Dothan, AL was the first town with a Super Wal-Mart so we pulled in and found a quiet spot by the garden shop. As always, the following morning we went in and purchased a few items for the road.From Dothan we headed west on Alabama state roads until we got back to US84. The reason for this was the state roads were a straighter shot to our next destination.

This trip we are trying to stay at Corps of Engineer campgrounds (COE). We haven't found one that was not to our liking. Since we stayed at Isaac Creek COE for one night last March, we thought we would try the other COE campground just a bit north of there on the Alabama River. Well, we found it with no problem--Haines Island COE. The COE book says it accommodates RVs up to 40 feet so off we went down the dirt road to the park. We passed a playground that looked nice, then we came to the boat ramp which was busy. The campground was beyond the boat ramp, but as we turned the corner to head to the campground all we saw was a red clay bog instead of road! We unhooked the car and drove around the bog to see the would have been a great place to stay except for the red bog! It was time to go with the known and hope there was an empty site. I drove the car ahead of Bob in the rv and made a beeline for Isaac Creek COE. When we arrived, there was one, count it, one, camp site left that was available for two nights. We took it and set up camp. This time we were going to explore Monroeville and the surrounding area. It poured rain on our visit a year ago.Monroeville is an interesting town in southern Alabama. Its claim to fame are two well known literary figures and a movie which was filmed in town. Harper Lee and Truman Capote were childhood friends in the 1930s. Truman Capote lived in Monroeville from age 3 to age 9, and then returned every summer to visit relatives.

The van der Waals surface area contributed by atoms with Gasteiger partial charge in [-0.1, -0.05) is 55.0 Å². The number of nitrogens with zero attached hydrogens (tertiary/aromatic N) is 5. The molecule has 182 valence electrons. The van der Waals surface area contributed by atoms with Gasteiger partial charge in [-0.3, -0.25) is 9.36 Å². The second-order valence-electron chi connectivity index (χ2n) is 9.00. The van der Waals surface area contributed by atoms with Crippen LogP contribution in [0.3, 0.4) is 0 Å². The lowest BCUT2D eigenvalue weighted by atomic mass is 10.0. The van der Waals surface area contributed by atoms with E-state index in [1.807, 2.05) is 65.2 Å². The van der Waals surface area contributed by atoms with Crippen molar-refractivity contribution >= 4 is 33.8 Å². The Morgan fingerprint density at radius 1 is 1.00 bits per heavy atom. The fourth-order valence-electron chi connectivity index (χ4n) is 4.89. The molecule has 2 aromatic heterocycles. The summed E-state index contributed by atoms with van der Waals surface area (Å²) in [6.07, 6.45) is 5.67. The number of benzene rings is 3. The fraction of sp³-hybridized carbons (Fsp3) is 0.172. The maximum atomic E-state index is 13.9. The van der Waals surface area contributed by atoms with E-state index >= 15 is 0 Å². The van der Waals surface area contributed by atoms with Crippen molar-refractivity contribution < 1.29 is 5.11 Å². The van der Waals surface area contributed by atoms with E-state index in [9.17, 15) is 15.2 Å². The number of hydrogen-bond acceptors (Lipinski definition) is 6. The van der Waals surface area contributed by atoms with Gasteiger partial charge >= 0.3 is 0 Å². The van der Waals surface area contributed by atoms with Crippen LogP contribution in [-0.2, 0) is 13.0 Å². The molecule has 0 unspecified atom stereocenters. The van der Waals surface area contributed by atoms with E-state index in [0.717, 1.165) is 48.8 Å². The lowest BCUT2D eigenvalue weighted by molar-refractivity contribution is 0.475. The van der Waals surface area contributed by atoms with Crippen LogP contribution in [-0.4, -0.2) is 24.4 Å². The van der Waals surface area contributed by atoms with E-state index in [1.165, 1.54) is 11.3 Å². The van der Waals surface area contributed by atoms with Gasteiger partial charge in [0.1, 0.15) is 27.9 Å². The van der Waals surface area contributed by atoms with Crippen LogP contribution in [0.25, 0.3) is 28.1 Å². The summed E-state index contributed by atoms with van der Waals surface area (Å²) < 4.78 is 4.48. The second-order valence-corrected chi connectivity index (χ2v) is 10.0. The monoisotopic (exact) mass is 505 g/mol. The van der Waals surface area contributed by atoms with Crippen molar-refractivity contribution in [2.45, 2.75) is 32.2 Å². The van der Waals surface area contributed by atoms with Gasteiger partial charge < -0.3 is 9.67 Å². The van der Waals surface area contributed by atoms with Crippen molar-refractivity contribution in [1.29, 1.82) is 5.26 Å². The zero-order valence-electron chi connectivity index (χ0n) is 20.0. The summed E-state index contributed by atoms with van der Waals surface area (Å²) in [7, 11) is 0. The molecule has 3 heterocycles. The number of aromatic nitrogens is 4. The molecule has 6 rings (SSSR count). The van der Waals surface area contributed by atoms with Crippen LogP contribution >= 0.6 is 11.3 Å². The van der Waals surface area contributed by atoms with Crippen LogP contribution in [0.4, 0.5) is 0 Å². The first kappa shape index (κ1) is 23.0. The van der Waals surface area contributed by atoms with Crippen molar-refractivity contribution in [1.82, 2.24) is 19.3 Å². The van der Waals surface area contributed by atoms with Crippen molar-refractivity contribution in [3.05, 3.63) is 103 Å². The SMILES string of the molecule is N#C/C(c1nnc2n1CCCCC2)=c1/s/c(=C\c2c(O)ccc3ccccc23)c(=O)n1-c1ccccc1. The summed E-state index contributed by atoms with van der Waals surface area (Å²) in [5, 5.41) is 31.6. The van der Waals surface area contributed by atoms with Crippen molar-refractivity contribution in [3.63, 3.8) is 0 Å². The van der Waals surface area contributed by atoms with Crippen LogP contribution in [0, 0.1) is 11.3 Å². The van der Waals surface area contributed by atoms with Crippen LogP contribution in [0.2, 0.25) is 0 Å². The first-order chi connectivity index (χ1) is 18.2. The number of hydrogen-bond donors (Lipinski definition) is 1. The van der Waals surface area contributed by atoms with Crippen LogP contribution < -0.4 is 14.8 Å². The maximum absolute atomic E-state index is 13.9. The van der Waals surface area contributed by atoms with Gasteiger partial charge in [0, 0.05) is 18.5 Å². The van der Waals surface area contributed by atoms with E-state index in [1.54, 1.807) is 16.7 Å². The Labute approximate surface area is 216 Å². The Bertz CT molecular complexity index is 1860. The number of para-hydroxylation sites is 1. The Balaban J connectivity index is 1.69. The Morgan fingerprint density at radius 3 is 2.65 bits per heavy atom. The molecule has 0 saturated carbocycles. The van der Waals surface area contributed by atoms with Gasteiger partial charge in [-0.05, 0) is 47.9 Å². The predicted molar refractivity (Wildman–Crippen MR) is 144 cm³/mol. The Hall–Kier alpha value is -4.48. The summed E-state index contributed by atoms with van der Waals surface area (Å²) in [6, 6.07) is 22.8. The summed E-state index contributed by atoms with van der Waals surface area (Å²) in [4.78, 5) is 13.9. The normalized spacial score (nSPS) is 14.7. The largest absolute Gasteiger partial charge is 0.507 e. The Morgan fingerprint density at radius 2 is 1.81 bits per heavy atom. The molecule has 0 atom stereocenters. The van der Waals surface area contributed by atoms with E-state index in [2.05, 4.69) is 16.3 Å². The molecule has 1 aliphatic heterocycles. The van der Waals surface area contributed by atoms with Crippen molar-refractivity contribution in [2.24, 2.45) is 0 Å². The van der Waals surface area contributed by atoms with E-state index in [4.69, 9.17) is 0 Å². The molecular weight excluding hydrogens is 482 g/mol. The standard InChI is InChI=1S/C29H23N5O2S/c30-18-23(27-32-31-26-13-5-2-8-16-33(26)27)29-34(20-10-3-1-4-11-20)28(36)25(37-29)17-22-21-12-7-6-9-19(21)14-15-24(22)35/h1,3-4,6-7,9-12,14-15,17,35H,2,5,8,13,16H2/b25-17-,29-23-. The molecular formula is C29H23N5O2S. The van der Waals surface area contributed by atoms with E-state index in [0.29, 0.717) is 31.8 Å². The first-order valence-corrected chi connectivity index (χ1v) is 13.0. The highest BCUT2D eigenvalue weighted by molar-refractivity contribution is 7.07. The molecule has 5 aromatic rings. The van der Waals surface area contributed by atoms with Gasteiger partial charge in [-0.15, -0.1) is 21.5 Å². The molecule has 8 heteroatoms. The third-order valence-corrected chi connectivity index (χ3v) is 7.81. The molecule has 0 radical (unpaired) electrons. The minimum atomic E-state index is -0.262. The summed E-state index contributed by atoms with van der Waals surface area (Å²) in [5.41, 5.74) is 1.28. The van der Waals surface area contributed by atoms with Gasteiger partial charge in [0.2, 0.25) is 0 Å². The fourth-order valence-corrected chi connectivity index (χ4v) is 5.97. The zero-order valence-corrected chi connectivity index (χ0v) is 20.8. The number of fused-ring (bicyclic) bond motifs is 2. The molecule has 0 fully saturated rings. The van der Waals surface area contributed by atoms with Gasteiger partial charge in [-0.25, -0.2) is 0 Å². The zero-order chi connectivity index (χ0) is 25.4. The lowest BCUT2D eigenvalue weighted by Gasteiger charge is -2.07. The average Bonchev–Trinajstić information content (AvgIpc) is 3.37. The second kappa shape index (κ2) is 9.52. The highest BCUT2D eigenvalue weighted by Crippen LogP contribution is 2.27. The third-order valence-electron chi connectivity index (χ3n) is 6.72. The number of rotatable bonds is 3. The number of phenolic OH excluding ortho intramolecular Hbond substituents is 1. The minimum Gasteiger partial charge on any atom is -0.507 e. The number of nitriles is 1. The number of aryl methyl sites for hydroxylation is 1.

The courthouse in the center of town was used in To Kill a Mockingbird. The town erected a plaque to Atticus Finch near the courthouse.
Our second day in the Monroeville area was spent geocaching. Bob and I plan to have 2000 finds before we return home. While geocaching, we found the oldest building in Claiborne, AL and a shortcut from US 84 to our campground which saved us over 20 miles when we left!

Monday found us on the road again. Mississippi has never been an easy state for us to find campgrounds. We knew we wanted to stay in the Natchez area, but we didn't want to drive from Monroeville to Natchez in one day. We did some research and found that in Mississippi 'water park' means a park with campsites, walking trails, and other amenities near a river or lake, not Blizzard Beach or Typhoon Lagoon type water parks in Florida.

We found a water park near Monticello, Mississippi that looked promising. When we arrived, it looked like a nice peaceful place to camp. Since we were spending one night, we opted for a site without hookups. We were right, it was a nice peaceful campground---we were the only campers! Several people visited the park to walk the trail or ride bikes, but no one else was camping at Atwood Water Park.
Tuesday morning we were on the road again. We made it Natchez State Park north of Natchez, Mississippi. Once again, we were glad we arrived early as we got one of the last sites
available for three nights. As we sat and enjoyed the area, we saw campers arriving late who did not get a spot for the night.Geocaching was first on our agenda as that always gives us a good idea of things to see in the area. Not far from the campground was Jefferson College Historic Site. It was built in the early 1800s as a prep school. It is named for Thomas Jefferson, not Jefferson Davis who attended the college soon after it opened.On day two we rode into Natchez to visit some of the famous sites (and to geocache). There are many beautiful homes in Natchez--remnants of the wealthy who inhabited the area before the Civil War. According to brochures, over 50% of America's millionaires lived in pre-Civil War Natchez. One of the houses, Melrose, is part of the National Park system. It is undergoing extensive restoration.Monmouth was another home that caught our fancy. In fact, there was a geocache in a huge magnolia tree located at Monmouth. Bob took pictures of the house, which is now a bed and breakfast while I signed the log in the cache.
Dunleith also caught our attention. The building behind the main house looks like a castle (it is a restaurant and pub). We went in the gift shop, then wandered the grounds as it is also a B & B.
Thursday was a travel day. Natchez Trace is a great road so our plan was to drive north until we needed to cross into Louisiana. More on that when I write the next installment!